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Each state map is represented as a graph - a node on the graph is a logical state of the system, and a link is a transition between states caused by an external message being received or an internal event happening within the system. States and possible events are derived automatically by Imandra based on the logic in the IPL code of each example.
For successful integration of complex systems, it's important to consider all of their possible interactions. The problem is that for most "real-world" systems, especially in safety-critical industries (e.g., finance), there may be virtually infinitely many such interactions. Luckily, recent advances in automated reasoning allow us to compress these state-spaces into a finite number of symbolic regions and convert them into test cases. One fundamental requirement to make this work is that specification should be expressed unambiguously. So we created a language called Imandra Protocol Language for encoding system interfaces with mathematical precision. Any such valid IPL model may be converted and analyzed by Imandra to generate test cases automatically.
IPL - Imandra Protocol Language
IPL is a formal (mathematically precise) language for specifying complex system interfaces as *infinite* state machines. An IPL model consists of the following elements: (1) State definition - global variable that maintains the state of the session; (2) Inbound message definition and handling logic - these are messages that a client system may send; (3) Action definitions and handling logic - these are internal system events which may cause the state to change and submit Outbound messages; and (4) Outbound message definitions and types - these are messages the model sends back.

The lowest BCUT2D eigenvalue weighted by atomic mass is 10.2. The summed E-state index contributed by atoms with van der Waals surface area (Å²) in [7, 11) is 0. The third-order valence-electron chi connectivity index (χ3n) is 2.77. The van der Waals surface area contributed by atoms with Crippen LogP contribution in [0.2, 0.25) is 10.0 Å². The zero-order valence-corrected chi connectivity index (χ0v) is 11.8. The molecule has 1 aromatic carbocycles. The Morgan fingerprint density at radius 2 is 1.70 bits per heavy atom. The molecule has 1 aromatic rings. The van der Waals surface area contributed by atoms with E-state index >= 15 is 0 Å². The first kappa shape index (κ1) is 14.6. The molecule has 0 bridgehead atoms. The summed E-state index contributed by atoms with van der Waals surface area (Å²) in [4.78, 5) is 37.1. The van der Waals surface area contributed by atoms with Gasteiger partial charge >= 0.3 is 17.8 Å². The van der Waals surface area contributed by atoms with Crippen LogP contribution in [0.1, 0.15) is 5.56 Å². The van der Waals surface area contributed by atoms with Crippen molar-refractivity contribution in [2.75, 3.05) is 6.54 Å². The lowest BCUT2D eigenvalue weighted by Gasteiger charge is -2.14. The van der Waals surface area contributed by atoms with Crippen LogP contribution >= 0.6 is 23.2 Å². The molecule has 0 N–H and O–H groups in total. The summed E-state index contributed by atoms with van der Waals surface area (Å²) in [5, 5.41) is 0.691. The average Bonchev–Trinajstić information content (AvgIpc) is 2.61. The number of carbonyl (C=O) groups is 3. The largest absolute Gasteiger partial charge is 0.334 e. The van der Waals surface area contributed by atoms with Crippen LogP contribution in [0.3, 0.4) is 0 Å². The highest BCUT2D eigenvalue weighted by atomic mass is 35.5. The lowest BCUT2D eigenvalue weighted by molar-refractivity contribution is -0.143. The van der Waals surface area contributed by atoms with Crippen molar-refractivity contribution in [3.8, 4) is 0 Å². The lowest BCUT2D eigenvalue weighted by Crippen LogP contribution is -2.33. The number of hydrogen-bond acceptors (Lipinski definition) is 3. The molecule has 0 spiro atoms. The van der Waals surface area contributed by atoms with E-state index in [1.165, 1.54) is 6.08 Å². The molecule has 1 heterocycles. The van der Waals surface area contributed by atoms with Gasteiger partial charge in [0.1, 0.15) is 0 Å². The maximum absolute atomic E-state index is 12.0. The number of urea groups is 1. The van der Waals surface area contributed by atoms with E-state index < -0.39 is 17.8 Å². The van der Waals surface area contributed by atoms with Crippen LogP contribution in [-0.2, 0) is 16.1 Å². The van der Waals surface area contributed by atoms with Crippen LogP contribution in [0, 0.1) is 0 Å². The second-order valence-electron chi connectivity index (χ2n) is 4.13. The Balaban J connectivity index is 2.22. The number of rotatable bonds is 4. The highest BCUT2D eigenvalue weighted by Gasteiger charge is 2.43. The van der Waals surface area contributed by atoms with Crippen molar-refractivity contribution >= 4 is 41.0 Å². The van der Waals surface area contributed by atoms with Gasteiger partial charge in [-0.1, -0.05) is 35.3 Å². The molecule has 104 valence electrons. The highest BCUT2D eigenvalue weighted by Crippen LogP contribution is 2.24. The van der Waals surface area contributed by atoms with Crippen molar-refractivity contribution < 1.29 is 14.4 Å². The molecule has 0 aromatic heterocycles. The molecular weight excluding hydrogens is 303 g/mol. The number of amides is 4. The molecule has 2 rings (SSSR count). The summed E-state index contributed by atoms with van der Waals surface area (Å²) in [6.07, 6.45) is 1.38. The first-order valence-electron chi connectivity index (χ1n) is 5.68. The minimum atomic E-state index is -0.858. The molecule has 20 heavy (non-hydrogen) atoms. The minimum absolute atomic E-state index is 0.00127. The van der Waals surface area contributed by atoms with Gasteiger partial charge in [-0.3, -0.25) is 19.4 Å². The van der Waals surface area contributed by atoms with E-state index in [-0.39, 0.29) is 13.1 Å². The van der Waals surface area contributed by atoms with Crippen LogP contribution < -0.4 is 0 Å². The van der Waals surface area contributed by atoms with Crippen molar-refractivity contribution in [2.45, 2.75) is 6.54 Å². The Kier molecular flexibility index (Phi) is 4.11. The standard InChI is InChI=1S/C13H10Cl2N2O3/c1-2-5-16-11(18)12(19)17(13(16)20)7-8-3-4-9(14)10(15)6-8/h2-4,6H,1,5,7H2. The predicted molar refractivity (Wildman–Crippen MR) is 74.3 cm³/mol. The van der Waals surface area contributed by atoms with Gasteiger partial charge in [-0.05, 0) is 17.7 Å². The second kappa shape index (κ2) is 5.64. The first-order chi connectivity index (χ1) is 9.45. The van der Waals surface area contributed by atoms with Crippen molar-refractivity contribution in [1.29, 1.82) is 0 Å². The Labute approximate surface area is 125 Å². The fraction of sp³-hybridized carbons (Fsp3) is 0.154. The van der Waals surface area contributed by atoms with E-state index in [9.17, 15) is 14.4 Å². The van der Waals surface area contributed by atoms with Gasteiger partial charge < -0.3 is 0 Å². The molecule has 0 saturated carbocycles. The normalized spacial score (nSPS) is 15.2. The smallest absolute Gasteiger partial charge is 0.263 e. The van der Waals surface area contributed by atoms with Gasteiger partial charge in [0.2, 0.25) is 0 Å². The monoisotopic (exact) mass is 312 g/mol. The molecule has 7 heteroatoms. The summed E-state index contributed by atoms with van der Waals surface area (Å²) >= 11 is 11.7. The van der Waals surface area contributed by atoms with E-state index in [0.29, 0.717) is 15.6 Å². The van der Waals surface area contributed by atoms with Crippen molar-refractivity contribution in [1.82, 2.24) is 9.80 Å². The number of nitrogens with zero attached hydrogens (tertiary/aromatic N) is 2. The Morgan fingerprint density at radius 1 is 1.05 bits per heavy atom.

Exploring IPL model state-spaces
Imandra's Region Decomposition feature automatically analyzes the IPL model's state-spaces and compresses them into a finite number of symbolic traces or state-transitions sequences that we represent as graphs. Each graph starts with the initial state and is followed by transitions to other states through symbolic actions. Each action represents either an inbound message or a system event, resulting in state change and some form of response. For each such transition, Imandra produces a set of symbolic constraints describing precisely the event and its result.
Automated test case generation
For each symbolic trace of the state-space, Imandra can generate source code to push the implementation into these state transitions and compare the resulting behavior with expectation. To make this happen, Imandra has powerful constraint solving features that analyze the symbolic traces and produce both concrete values and synthesize source code. The output is highly customizable - we can generate printers for arbitrary languages and frameworks.